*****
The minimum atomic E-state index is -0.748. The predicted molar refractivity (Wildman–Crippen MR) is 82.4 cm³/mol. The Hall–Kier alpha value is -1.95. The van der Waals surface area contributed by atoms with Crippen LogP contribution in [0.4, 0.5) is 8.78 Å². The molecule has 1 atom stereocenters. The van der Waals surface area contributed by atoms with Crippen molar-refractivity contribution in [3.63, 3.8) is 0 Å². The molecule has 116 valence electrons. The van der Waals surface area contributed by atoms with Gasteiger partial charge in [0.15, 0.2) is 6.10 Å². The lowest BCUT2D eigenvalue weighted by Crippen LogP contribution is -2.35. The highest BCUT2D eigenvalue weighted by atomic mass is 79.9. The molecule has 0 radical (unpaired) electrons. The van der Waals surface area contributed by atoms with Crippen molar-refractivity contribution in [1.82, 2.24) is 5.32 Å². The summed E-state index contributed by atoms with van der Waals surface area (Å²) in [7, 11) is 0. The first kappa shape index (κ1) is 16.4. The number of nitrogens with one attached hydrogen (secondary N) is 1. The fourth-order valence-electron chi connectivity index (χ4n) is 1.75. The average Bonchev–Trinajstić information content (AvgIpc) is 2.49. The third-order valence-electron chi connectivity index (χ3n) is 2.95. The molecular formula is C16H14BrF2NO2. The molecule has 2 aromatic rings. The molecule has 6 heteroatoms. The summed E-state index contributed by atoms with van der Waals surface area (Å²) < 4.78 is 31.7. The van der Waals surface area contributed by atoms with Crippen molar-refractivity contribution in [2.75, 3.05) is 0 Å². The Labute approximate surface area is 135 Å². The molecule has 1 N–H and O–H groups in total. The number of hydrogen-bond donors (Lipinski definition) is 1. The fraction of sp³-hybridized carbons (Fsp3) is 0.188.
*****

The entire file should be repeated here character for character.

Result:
The minimum atomic E-state index is -0.748. The predicted molar refractivity (Wildman–Crippen MR) is 82.4 cm³/mol. The Hall–Kier alpha value is -1.95. The van der Waals surface area contributed by atoms with Crippen LogP contribution in [0.4, 0.5) is 8.78 Å². The molecule has 1 atom stereocenters. The van der Waals surface area contributed by atoms with Crippen molar-refractivity contribution in [3.63, 3.8) is 0 Å². The molecule has 116 valence electrons. The van der Waals surface area contributed by atoms with Gasteiger partial charge in [0.15, 0.2) is 6.10 Å². The lowest BCUT2D eigenvalue weighted by Crippen LogP contribution is -2.35. The highest BCUT2D eigenvalue weighted by atomic mass is 79.9. The molecule has 0 radical (unpaired) electrons. The van der Waals surface area contributed by atoms with Crippen molar-refractivity contribution in [1.82, 2.24) is 5.32 Å². The summed E-state index contributed by atoms with van der Waals surface area (Å²) in [7, 11) is 0. The first kappa shape index (κ1) is 16.4. The number of nitrogens with one attached hydrogen (secondary N) is 1. The fourth-order valence-electron chi connectivity index (χ4n) is 1.75. The average Bonchev–Trinajstić information content (AvgIpc) is 2.49. The third-order valence-electron chi connectivity index (χ3n) is 2.95. The molecular formula is C16H14BrF2NO2. The molecule has 2 aromatic rings. The molecule has 6 heteroatoms. The summed E-state index contributed by atoms with van der Waals surface area (Å²) < 4.78 is 31.7. The van der Waals surface area contributed by atoms with Crippen molar-refractivity contribution in [2.75, 3.05) is 0 Å². The Labute approximate surface area is 135 Å². The molecule has 1 N–H and O–H groups in total. The number of hydrogen-bond donors (Lipinski definition) is 1. The fraction of sp³-hybridized carbons (Fsp3) is 0.188.